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Gain Effects 101: Overdrive, Fuzz, Distortion & More

There are several ways you can distort or overdrive your guitar. Although they all clip your signal, how they do it varies, as does the tone they create. Here’s an overview of the various types of guitar gain staging and clipping, including some audio examples at the bottom.

Overdrive

The most common clipping method for guitarists is overdrive. Overdrive is what we call soft clipping. It doesn’t chop off the top of the waveform as aggressively as other forms of clipping and results in a warmer tone that isn’t as harsh as a fuzz.

The idea behind soft clipping and overdrive pedals is to recreate the sound of a tube amplifier breaking up. As a tube amp gets louder, it starts to lightly distort or “overdrive”. This type of gain is a favorite among many guitarists. It slightly compresses your signal and warms up your tone. In fact, a lot of guitarists often use a little overdrive via their amp or pedal, even when they’re using a fuzz. More on this “stacking” idea later.

Some of the more famous overdrive pedals are the Ibanez Tube Screamer and Boss OD-1. A few newer pedal makers seek to reproduce these tones. For example, JHS has put the whole series of Tube Screamers into one pedal, the Bonsai.

JHS Bonsai

The Tube Screamer tone is a particular type of overdrive. It has a little bass roll-off and midrange boost. Two moves that will make your guitar tone cut more. Other pedal makers aim for tonal variations. For example, Keeley’s D&M Drive offers a differently voiced overdrive. Effectrode’s Tube Drive is a tube-based overdrive that’s as close to a real amp overdrive as you’ll hear. Effectrode uses high voltage and three real tubes to recreate the process of saturating tubes. Unlike Tube Screamer-style pedals, the Tube Drive doesn’t cut low end or overly boost the mids.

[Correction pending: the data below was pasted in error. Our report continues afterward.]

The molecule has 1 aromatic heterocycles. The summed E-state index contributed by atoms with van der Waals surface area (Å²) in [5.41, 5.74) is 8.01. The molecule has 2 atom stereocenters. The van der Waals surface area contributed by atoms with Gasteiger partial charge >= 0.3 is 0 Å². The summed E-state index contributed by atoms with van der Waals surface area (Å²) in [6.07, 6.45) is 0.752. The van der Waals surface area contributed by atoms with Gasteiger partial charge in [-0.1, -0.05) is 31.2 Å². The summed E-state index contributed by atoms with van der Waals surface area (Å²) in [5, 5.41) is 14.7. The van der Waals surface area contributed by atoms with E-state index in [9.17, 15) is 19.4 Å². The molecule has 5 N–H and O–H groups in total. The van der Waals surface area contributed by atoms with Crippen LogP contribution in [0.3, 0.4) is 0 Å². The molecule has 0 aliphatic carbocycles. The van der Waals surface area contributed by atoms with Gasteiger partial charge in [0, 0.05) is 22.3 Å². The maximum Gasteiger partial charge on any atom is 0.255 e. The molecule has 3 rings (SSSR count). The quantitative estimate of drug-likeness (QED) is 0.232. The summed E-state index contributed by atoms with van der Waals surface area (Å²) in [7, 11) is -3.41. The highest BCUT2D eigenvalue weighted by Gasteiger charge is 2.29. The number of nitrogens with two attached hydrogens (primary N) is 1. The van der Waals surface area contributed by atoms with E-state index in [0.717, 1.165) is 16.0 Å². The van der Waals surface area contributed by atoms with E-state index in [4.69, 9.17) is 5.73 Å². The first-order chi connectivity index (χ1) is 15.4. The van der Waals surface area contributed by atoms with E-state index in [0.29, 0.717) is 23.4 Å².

Effectrode Tube Drive

That’s a lot of options — and I just named a few! Choosing the right overdrive is very much about knowing which flavor you’re looking for. I often have more than one drive on my session and touring board. One size definitely does not fit all.

Klon

A lot of people mistake the Klon Centaur for an overdrive pedal, but it’s not. The Klon employs hard clipping. It was designed to be more of a boost than an overdrive. It’s supposed to be paired with an amp that is already driving and will merely push the amp over the top. The Klon tends not to sound the best into a perfectly clean amp. I would place it in the catalyst category with a treble booster (more on this later). A pedal that pairs with an amp that is cooking. A sum-of-two-parts tone. That’s why the Klon is often misunderstood. The Klon’s circuit cuts the low end and boosts the mids, which to some players sounds like a Tube Screamer. But the mids that the Klon boosts are at a higher frequency than the Tube Screamer. The two pedals don’t really sound the same to me.

Tip: You can also place the Klon before an overdrive pedal on a light setting to emulate this interaction. Two of my favorite Klons are the Klon KTR and the J. Rockett Archer.

Klon KTR

Fuzz

Fuzz is a hard clipping tone. There is nothing subtle about the way fuzz chops off the peaks of your signal. It’s about as refined as a trying to filet a fish with a butter knife. There is a lot of charm in fuzz, though. Its ruggedness, and sometimes randomness, can add excitement to your sound.

Fuzz was the first form of clipping designed for guitarists. The maiden voyage was the Maestro FZ-1 which is the Rolling Stones “Satisfaction” tone. Then came the Tone Bender, Fuzz Face, and, eventually, Big Muff styles of fuzz. The sounds of each vary considerably, to my ears.